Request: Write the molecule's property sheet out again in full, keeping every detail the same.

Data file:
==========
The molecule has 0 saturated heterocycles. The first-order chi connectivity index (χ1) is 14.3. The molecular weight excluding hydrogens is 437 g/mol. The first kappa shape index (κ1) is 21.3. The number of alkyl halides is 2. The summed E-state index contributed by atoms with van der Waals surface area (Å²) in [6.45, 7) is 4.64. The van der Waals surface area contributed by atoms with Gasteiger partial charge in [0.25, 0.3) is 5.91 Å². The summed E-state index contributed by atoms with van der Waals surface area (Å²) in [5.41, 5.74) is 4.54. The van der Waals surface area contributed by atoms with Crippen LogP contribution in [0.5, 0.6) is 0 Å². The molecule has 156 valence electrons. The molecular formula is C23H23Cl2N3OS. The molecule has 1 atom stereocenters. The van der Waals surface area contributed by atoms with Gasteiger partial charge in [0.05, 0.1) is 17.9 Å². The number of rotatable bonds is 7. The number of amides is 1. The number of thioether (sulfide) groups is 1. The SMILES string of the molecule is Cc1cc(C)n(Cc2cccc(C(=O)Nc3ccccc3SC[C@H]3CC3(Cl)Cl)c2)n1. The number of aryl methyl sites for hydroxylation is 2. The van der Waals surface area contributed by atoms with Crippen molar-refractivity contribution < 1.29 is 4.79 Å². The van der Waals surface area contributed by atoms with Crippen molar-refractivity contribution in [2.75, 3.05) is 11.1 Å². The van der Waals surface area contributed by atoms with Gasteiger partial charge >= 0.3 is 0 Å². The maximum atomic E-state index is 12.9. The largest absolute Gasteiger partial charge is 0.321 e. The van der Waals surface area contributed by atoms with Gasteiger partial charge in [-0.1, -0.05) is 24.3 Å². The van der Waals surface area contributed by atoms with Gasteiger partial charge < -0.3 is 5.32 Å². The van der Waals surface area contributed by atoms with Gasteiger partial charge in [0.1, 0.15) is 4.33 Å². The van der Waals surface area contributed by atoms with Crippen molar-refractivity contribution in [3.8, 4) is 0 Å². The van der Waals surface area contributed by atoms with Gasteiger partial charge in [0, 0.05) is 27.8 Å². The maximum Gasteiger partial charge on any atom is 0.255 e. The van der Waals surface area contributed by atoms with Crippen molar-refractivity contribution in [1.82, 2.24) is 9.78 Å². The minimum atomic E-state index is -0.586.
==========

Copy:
The molecule has 0 saturated heterocycles. The first-order chi connectivity index (χ1) is 14.3. The molecular weight excluding hydrogens is 437 g/mol. The first kappa shape index (κ1) is 21.3. The number of alkyl halides is 2. The summed E-state index contributed by atoms with van der Waals surface area (Å²) in [6.45, 7) is 4.64. The van der Waals surface area contributed by atoms with Gasteiger partial charge in [0.25, 0.3) is 5.91 Å². The summed E-state index contributed by atoms with van der Waals surface area (Å²) in [5.41, 5.74) is 4.54. The van der Waals surface area contributed by atoms with Crippen LogP contribution in [0.5, 0.6) is 0 Å². The molecule has 156 valence electrons. The molecular formula is C23H23Cl2N3OS. The molecule has 1 atom stereocenters. The van der Waals surface area contributed by atoms with Gasteiger partial charge in [0.05, 0.1) is 17.9 Å². The number of rotatable bonds is 7. The number of amides is 1. The number of thioether (sulfide) groups is 1. The SMILES string of the molecule is Cc1cc(C)n(Cc2cccc(C(=O)Nc3ccccc3SC[C@H]3CC3(Cl)Cl)c2)n1. The number of aryl methyl sites for hydroxylation is 2. The van der Waals surface area contributed by atoms with Crippen molar-refractivity contribution < 1.29 is 4.79 Å². The van der Waals surface area contributed by atoms with Crippen molar-refractivity contribution in [2.75, 3.05) is 11.1 Å². The van der Waals surface area contributed by atoms with Gasteiger partial charge >= 0.3 is 0 Å². The maximum atomic E-state index is 12.9. The largest absolute Gasteiger partial charge is 0.321 e. The van der Waals surface area contributed by atoms with Gasteiger partial charge in [-0.1, -0.05) is 24.3 Å². The van der Waals surface area contributed by atoms with Gasteiger partial charge < -0.3 is 5.32 Å². The van der Waals surface area contributed by atoms with Gasteiger partial charge in [0.1, 0.15) is 4.33 Å². The van der Waals surface area contributed by atoms with Crippen molar-refractivity contribution in [3.8, 4) is 0 Å². The van der Waals surface area contributed by atoms with Gasteiger partial charge in [0, 0.05) is 27.8 Å². The maximum Gasteiger partial charge on any atom is 0.255 e. The van der Waals surface area contributed by atoms with Crippen molar-refractivity contribution in [1.82, 2.24) is 9.78 Å². The minimum atomic E-state index is -0.586.